Dear Car Talk: I’m trying to find out if I need to replace the control arm bushing or the control arm ball joints on my Mazda6. When my car is moving and I’m turning or braking, there are banging, popping, creaking sounds on the left front (driver’s side). I had a mechanic take a look at it, and he said it was the control arm ball joints, and it would be about $550, which seems reasonable. However, I found out there’s also a bushing in there, which is rubber and can dry-rot. Can the bushing make a noise (doesn’t seem likely, since it’s rubber), or is there something else I might take into consideration? Thank you in advance! I love the show, as well as the column, and everyone there is superknowledgeable! – Pam
A: I’ll give you the bad news first, Pam: If you’re already hearing those noises, and it is coming from a ball joint, that ball joint could be getting ready to break. And if it does break, the wheel will partially detach and fold under the car. How does that sound for exciting?
Normally, people report that this happens at low speed, like when they’re pulling out of a parking space. But that’s just because we never get reports from the people to whom this happens at high speed. They’re usually dead.
As you can imagine, once one of your wheels is lying flat on the road surface, the car really is not good for much of anything – other than long-term parking. Now, a banging noise could be coming from a worn-out or detached control arm bushing, too. That would allow the metal control arm to bang up against the car’s subframe.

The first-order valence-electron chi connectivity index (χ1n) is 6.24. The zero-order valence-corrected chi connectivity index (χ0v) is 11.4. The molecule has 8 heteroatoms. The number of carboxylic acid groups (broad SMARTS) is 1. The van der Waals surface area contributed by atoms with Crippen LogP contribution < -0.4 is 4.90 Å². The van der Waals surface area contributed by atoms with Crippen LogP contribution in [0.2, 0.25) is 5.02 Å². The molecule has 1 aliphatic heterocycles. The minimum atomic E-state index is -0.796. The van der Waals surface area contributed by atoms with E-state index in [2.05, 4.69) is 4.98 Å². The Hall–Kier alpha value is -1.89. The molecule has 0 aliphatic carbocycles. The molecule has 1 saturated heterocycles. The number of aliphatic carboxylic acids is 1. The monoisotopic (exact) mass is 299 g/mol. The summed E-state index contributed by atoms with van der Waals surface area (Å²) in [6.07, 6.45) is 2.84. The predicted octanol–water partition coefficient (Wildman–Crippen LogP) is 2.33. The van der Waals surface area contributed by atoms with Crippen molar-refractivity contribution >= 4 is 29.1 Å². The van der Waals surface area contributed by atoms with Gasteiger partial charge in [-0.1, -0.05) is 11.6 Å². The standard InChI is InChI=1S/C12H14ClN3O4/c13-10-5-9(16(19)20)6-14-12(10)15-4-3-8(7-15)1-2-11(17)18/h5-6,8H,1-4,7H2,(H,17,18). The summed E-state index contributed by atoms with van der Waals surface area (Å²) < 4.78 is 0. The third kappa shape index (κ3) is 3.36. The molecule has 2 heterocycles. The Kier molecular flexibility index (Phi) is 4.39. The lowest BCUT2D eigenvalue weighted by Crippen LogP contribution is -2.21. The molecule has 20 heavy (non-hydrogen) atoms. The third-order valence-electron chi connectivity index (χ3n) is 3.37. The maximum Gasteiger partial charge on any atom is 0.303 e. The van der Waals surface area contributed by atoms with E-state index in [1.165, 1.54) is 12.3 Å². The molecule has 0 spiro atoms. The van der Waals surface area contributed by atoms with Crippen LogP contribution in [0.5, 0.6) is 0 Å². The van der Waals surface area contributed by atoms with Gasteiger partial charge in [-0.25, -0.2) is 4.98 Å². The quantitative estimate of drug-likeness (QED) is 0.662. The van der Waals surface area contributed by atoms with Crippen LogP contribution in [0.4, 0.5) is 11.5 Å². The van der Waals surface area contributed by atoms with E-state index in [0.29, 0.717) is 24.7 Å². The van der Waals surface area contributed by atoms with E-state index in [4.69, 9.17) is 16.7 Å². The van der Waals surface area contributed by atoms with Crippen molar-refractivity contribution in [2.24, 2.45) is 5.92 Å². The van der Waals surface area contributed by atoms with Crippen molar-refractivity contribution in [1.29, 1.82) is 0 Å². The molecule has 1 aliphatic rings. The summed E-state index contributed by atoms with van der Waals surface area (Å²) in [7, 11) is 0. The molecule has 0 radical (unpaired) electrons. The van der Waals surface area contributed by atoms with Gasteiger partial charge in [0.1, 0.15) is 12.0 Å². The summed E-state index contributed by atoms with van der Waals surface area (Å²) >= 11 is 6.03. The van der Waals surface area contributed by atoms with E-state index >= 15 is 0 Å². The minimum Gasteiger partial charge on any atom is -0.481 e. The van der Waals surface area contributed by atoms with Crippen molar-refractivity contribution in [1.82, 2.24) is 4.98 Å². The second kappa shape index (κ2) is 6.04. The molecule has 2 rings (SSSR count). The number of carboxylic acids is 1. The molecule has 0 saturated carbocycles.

But here’s the good news: You don’t have to figure out which part is making noise. That’s because on your particular car, the control arm bushing and one ball joint come as a set. Your car is unusual in that it has two lower ball joints for each front wheel. So if your mechanic says you need two ball joints on the driver’s side, you’ll be getting two new ball joints, two new control arms and two new bushings – you have no choice.
Typically, when a customer at our shop complains of banging or other noises from the front end, we’ll put the car up on the lift, grab the tire and try to move the wheel around. We’ll push it and pull it and pry at it. And while we do that, we’ll watch all of the key front-end components to see if any of those parts have excessive play in them.
For instance, if we see the “ball” part of a joint moving around inside its socket, we’ll know the joint is bad, because there should be zero play in there.
If the ball joint is good, we’ll check the control arm bushings and other components, looking for inappropriate movement. We usually can figure out pretty quickly what’s causing the noise.
But you don’t need to bother doing that, Pam, because the only way you can get a new ball joint is by buying a new control arm, bushing included. So if you’re buying two ball joints on the driver’s side, you’ll automatically be the proud owner of two new bushings, too.
And $550 is the right price. Just consider yourself lucky that you don’t need the passenger side, as well.
So go back right away and get it taken care of. I really hate to see people play ball joint roulette.